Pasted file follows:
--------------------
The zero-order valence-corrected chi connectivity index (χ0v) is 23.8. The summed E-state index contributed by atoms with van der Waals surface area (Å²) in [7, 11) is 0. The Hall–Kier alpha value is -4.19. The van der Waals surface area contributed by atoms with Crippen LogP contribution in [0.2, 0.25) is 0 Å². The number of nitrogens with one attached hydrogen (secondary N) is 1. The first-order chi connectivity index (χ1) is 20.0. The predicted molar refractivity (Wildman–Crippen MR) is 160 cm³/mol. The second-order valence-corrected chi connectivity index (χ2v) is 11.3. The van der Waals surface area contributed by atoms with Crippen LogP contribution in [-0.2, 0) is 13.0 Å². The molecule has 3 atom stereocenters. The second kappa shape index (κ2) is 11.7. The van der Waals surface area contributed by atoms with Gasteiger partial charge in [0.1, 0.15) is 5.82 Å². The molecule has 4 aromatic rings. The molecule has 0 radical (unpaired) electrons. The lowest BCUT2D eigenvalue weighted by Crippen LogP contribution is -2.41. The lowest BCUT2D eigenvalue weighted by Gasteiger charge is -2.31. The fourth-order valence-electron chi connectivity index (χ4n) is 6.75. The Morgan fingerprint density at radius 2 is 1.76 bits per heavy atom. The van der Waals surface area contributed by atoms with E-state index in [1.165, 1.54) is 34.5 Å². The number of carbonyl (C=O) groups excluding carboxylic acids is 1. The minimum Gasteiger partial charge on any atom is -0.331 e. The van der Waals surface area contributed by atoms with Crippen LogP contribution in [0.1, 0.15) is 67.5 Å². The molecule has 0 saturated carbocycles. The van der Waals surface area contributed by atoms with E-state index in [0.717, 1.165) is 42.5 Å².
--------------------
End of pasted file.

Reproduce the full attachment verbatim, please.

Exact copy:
The zero-order valence-corrected chi connectivity index (χ0v) is 23.8. The summed E-state index contributed by atoms with van der Waals surface area (Å²) in [7, 11) is 0. The Hall–Kier alpha value is -4.19. The van der Waals surface area contributed by atoms with Crippen LogP contribution in [0.2, 0.25) is 0 Å². The number of nitrogens with one attached hydrogen (secondary N) is 1. The first-order chi connectivity index (χ1) is 20.0. The predicted molar refractivity (Wildman–Crippen MR) is 160 cm³/mol. The second-order valence-corrected chi connectivity index (χ2v) is 11.3. The van der Waals surface area contributed by atoms with Crippen LogP contribution in [-0.2, 0) is 13.0 Å². The molecule has 3 atom stereocenters. The second kappa shape index (κ2) is 11.7. The van der Waals surface area contributed by atoms with Gasteiger partial charge in [0.1, 0.15) is 5.82 Å². The molecule has 4 aromatic rings. The molecule has 0 radical (unpaired) electrons. The lowest BCUT2D eigenvalue weighted by Crippen LogP contribution is -2.41. The lowest BCUT2D eigenvalue weighted by Gasteiger charge is -2.31. The fourth-order valence-electron chi connectivity index (χ4n) is 6.75. The Morgan fingerprint density at radius 2 is 1.76 bits per heavy atom. The van der Waals surface area contributed by atoms with E-state index in [1.165, 1.54) is 34.5 Å². The number of carbonyl (C=O) groups excluding carboxylic acids is 1. The minimum Gasteiger partial charge on any atom is -0.331 e. The van der Waals surface area contributed by atoms with Crippen LogP contribution in [0.1, 0.15) is 67.5 Å². The molecule has 0 saturated carbocycles. The van der Waals surface area contributed by atoms with E-state index in [0.717, 1.165) is 42.5 Å².